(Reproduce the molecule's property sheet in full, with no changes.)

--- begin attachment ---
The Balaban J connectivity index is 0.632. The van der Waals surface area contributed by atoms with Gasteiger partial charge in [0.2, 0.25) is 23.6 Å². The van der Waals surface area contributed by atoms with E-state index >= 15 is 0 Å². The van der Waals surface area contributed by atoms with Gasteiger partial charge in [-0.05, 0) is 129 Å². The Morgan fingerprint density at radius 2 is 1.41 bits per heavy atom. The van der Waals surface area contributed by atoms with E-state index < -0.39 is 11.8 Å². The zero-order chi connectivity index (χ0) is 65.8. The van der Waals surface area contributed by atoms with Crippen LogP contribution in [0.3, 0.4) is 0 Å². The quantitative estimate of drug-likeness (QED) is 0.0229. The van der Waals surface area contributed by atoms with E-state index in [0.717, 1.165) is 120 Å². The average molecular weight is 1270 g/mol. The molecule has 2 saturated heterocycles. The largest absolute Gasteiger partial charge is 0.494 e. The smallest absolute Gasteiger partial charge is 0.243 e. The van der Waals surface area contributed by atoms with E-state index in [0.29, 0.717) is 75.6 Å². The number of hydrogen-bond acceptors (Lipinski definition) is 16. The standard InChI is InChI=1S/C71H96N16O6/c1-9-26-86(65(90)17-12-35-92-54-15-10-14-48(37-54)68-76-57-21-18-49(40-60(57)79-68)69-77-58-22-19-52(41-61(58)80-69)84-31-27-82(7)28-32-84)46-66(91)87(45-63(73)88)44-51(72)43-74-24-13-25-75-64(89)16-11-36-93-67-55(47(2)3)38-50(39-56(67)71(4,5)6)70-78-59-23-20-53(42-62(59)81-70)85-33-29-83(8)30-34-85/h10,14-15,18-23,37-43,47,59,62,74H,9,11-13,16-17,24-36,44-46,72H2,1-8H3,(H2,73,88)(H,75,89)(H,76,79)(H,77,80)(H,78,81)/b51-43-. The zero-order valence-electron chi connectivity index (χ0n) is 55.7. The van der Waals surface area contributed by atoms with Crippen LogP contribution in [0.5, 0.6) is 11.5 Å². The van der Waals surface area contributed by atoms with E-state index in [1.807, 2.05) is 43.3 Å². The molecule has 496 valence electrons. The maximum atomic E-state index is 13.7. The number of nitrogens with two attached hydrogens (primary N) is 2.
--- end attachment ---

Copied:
The Balaban J connectivity index is 0.632. The van der Waals surface area contributed by atoms with Gasteiger partial charge in [0.2, 0.25) is 23.6 Å². The van der Waals surface area contributed by atoms with E-state index >= 15 is 0 Å². The van der Waals surface area contributed by atoms with Gasteiger partial charge in [-0.05, 0) is 129 Å². The Morgan fingerprint density at radius 2 is 1.41 bits per heavy atom. The van der Waals surface area contributed by atoms with E-state index < -0.39 is 11.8 Å². The zero-order chi connectivity index (χ0) is 65.8. The van der Waals surface area contributed by atoms with Crippen LogP contribution in [0.3, 0.4) is 0 Å². The quantitative estimate of drug-likeness (QED) is 0.0229. The van der Waals surface area contributed by atoms with E-state index in [0.717, 1.165) is 120 Å². The average molecular weight is 1270 g/mol. The molecule has 2 saturated heterocycles. The largest absolute Gasteiger partial charge is 0.494 e. The smallest absolute Gasteiger partial charge is 0.243 e. The van der Waals surface area contributed by atoms with E-state index in [0.29, 0.717) is 75.6 Å². The number of hydrogen-bond acceptors (Lipinski definition) is 16. The standard InChI is InChI=1S/C71H96N16O6/c1-9-26-86(65(90)17-12-35-92-54-15-10-14-48(37-54)68-76-57-21-18-49(40-60(57)79-68)69-77-58-22-19-52(41-61(58)80-69)84-31-27-82(7)28-32-84)46-66(91)87(45-63(73)88)44-51(72)43-74-24-13-25-75-64(89)16-11-36-93-67-55(47(2)3)38-50(39-56(67)71(4,5)6)70-78-59-23-20-53(42-62(59)81-70)85-33-29-83(8)30-34-85/h10,14-15,18-23,37-43,47,59,62,74H,9,11-13,16-17,24-36,44-46,72H2,1-8H3,(H2,73,88)(H,75,89)(H,76,79)(H,77,80)(H,78,81)/b51-43-. The zero-order valence-electron chi connectivity index (χ0n) is 55.7. The van der Waals surface area contributed by atoms with Crippen LogP contribution in [0.5, 0.6) is 11.5 Å². The van der Waals surface area contributed by atoms with E-state index in [1.807, 2.05) is 43.3 Å². The molecule has 496 valence electrons. The maximum atomic E-state index is 13.7. The number of nitrogens with two attached hydrogens (primary N) is 2.